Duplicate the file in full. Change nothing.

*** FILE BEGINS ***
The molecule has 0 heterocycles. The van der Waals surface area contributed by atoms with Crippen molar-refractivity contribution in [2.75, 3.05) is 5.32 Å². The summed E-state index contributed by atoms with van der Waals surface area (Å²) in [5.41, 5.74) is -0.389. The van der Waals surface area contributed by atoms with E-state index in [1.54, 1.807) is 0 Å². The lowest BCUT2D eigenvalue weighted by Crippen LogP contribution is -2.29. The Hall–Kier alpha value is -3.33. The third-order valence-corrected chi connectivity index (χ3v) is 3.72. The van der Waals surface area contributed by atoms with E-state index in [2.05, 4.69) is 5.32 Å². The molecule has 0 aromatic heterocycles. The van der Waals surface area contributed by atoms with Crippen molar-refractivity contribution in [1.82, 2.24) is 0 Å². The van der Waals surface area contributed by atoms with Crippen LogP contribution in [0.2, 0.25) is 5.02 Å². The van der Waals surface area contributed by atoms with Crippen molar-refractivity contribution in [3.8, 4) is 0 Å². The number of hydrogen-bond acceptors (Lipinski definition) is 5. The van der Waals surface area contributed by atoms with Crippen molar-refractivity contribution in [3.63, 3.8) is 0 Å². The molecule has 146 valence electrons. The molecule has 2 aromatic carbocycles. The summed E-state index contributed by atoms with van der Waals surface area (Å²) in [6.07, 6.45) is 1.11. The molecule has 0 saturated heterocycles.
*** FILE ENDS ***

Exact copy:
The molecule has 0 heterocycles. The van der Waals surface area contributed by atoms with Crippen molar-refractivity contribution in [2.75, 3.05) is 5.32 Å². The summed E-state index contributed by atoms with van der Waals surface area (Å²) in [5.41, 5.74) is -0.389. The van der Waals surface area contributed by atoms with E-state index in [1.54, 1.807) is 0 Å². The lowest BCUT2D eigenvalue weighted by Crippen LogP contribution is -2.29. The Hall–Kier alpha value is -3.33. The third-order valence-corrected chi connectivity index (χ3v) is 3.72. The van der Waals surface area contributed by atoms with E-state index in [2.05, 4.69) is 5.32 Å². The molecule has 0 aromatic heterocycles. The van der Waals surface area contributed by atoms with Crippen molar-refractivity contribution in [1.82, 2.24) is 0 Å². The van der Waals surface area contributed by atoms with Crippen LogP contribution in [0.2, 0.25) is 5.02 Å². The van der Waals surface area contributed by atoms with Crippen molar-refractivity contribution in [3.8, 4) is 0 Å². The number of hydrogen-bond acceptors (Lipinski definition) is 5. The van der Waals surface area contributed by atoms with Crippen molar-refractivity contribution in [3.63, 3.8) is 0 Å². The molecule has 146 valence electrons. The molecule has 2 aromatic carbocycles. The summed E-state index contributed by atoms with van der Waals surface area (Å²) in [6.07, 6.45) is 1.11. The molecule has 0 saturated heterocycles.